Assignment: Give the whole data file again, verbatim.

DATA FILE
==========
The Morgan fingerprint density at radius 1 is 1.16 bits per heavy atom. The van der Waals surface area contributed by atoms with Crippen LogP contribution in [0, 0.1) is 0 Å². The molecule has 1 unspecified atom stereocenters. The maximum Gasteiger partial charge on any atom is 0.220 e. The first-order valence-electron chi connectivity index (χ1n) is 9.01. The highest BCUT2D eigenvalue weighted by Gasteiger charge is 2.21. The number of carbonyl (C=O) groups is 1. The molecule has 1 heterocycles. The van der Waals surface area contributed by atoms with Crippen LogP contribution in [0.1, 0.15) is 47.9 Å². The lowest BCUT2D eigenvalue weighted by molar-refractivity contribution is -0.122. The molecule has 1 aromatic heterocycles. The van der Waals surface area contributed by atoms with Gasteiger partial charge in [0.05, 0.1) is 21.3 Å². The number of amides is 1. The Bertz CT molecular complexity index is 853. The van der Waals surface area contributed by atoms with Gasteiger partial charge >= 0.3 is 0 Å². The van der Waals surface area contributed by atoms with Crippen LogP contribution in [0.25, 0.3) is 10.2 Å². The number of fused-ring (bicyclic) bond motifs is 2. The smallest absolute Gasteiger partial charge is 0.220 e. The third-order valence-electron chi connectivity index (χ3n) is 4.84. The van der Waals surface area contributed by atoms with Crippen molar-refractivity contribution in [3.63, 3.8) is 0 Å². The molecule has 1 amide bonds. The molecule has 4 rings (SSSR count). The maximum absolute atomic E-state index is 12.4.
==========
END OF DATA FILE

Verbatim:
The Morgan fingerprint density at radius 1 is 1.16 bits per heavy atom. The van der Waals surface area contributed by atoms with Crippen LogP contribution in [0, 0.1) is 0 Å². The molecule has 1 unspecified atom stereocenters. The maximum Gasteiger partial charge on any atom is 0.220 e. The first-order valence-electron chi connectivity index (χ1n) is 9.01. The highest BCUT2D eigenvalue weighted by Gasteiger charge is 2.21. The number of carbonyl (C=O) groups is 1. The molecule has 1 heterocycles. The van der Waals surface area contributed by atoms with Crippen LogP contribution in [0.1, 0.15) is 47.9 Å². The lowest BCUT2D eigenvalue weighted by molar-refractivity contribution is -0.122. The molecule has 1 aromatic heterocycles. The van der Waals surface area contributed by atoms with Gasteiger partial charge in [0.05, 0.1) is 21.3 Å². The number of amides is 1. The Bertz CT molecular complexity index is 853. The van der Waals surface area contributed by atoms with Gasteiger partial charge >= 0.3 is 0 Å². The van der Waals surface area contributed by atoms with Crippen LogP contribution in [0.25, 0.3) is 10.2 Å². The number of fused-ring (bicyclic) bond motifs is 2. The smallest absolute Gasteiger partial charge is 0.220 e. The third-order valence-electron chi connectivity index (χ3n) is 4.84. The van der Waals surface area contributed by atoms with Crippen molar-refractivity contribution in [3.63, 3.8) is 0 Å². The molecule has 1 amide bonds. The molecule has 4 rings (SSSR count). The maximum absolute atomic E-state index is 12.4.